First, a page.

Trudeau 'concerned' by latest threat to vaccine supply from EU

·4 min read
Trudeau 'concerned' by latest threat to vaccine supply from EU
FedEx workers offload a plane carrying 255,600 doses of the Moderna COVID‑19 vaccine from Europe at Pearson International Airport in Toronto on Wednesday, March 24, 2021. (Nathan Denette/The Canadian Press - image credit)
FedEx workers offload a plane carrying 255,600 doses of the Moderna COVID‑19 vaccine from Europe at Pearson International Airport in Toronto on Wednesday, March 24, 2021. (Nathan Denette/The Canadian Press - image credit)

Prime Minister Justin Trudeau said today he is "concerned" by the threat of export restrictions being imposed by the European Union, but insisted his government would work hard to ensure vaccine doses continue to flow into Canada.

"We are concerned with the new reports of restrictions out of the EU — or potential restrictions out of the EU — and we will be continuing to work with our counterparts, including direct contact from me to the highest levels of the European Commission, in order to ensure that Canada's supply of vaccines is not in danger, is not interrupted," Trudeau told the House of Commons today.

The prime minister was responding to the Commission's plans to strengthen existing export controls that would require evaluation of export licences for vaccines based on two factors: the destination country's vaccination rates and their willingness to export vaccines, or the raw materials to produce them, to the EU.

The proposed new measures will be discussed Thursday by EU leaders and will come into effect unless they are opposed by a "qualified majority" of member states — 55 per cent of EU member states representing 65 per cent of the EU's population.

WATCH | Trudeau concerned about latest threat to vaccine supply:

"Today, the EU has strengthened the COVID-19 vaccines export transparency and authorization mechanism to preserve the security of our supply chains by introducing the principles of reciprocity and proportionality as additional criteria to be considered before authorizing exports," an EU spokesperson said in a statement.

"This is not an export ban. It is about making sure that Europe gets its due share of vaccines and inviting other countries to open up for exports."

Trudeau said he was also paying close attention to reports that India has put a temporary hold on all major exports of the AstraZeneca vaccine made by the Serum Institute of India in order for that country to meet domestic demands.

Canada has an agreement with the Serum Institute for two million doses of the AstraZeneca vaccine, but has so far received only 500,000 of those.

"At this point we have no indications that the two million doses we will be receiving from the Serum Institute over the coming two months will in any way be affected and we will continue to ensure that that be the case," Trudeau told the Commons today.

Pfizer is deeply concerned by any legislation that threatens our ability to manufacture in, or export from, the European Union. - Christina Antoniou, Pfizer's director of corporate affairs

Deputy High Commissioner for India in Canada Anshuman Gaur told CBC News that his country has shipped more than 60 million doses of vaccines to more than 75 countries but India's production capacity is dependent on a supply of raw materials.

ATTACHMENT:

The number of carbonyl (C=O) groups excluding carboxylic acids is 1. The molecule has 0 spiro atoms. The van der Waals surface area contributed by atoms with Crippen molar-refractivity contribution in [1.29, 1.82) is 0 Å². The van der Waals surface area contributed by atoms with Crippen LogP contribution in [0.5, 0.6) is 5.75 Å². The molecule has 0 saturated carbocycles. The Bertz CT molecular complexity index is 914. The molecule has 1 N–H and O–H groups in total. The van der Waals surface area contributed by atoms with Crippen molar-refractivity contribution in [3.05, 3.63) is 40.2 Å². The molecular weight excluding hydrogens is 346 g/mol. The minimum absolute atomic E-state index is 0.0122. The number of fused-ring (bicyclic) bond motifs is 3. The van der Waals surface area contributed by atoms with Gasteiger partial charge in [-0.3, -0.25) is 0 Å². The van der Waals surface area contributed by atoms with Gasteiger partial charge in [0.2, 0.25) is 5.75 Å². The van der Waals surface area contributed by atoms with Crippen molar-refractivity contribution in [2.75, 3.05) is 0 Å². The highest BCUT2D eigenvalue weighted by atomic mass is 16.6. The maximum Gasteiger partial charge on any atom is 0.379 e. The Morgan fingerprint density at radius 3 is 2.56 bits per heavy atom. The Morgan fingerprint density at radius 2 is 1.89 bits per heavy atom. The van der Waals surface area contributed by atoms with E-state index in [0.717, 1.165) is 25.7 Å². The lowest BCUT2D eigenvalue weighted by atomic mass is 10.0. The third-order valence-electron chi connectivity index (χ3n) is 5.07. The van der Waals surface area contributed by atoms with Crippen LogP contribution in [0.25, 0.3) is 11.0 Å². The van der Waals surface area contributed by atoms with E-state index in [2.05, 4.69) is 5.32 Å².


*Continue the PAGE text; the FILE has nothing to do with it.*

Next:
"Some major suppliers in the West have banned the export of vaccines and also of raw materials," he said, adding that the delivery schedule for the remaining 1.5 million doses of the AstraZeneca vaccine destined for Canada currently "remains under discussion."

EU calls for 'reciprocity'

The EU said that since January 30, it has granted 380 export requests to 33 different countries for shipments of 43 million doses of COVID-19 vaccines out of the EU, including 6.6 million to Canada.

"It has always been our intention to keep export restrictions to an absolute minimum," an EU spokesperson said in a media statement.

"Vaccine exports from the EU to Canada are still subject to an authorization request. Under the strengthened rules, introduced today, export authorizations should be granted where they do not pose a threat to the security of supply of vaccines and their components in the [EU] while also considering reciprocity and proportionality."

A spokesperson for Pfizer told CBC News it's too early to determine how or if Canada will be affected by the EU's move Wednesday to further restrict exports of its Pfizer/BioNTech vaccine from Europe.

"Pfizer is deeply concerned by any legislation that threatens our ability to manufacture in, or export from, the European Union," said Christina Antoniou, Pfizer's director of corporate affairs.

"We are working closely with governments around the world to continue to meet our commitments and ensure the supply of the Pfizer/BioNTech vaccine in accordance with the agreed schedules."

Watch: Mary Ng says there's "no reason to believe" that there will be a delay in shipments of vaccine doses:

Speaking to CBC News Network's Power and Politics today, International Trade Minister Mary Ng couldn't state that she has assurances from the EU and India that vaccine doses will continue to flow, but insisted her government is working to ensure supply lines remain open.

"I want to reassure Canadians that we're absolutely on track to get the vaccines here into Canada. We're expecting 9.5 million by the end of March and we're on track to do that," Ng told host Vassy Kapelos.

You can watch full episodes of Power & Politics on CBC Gem, the CBC's streaming service.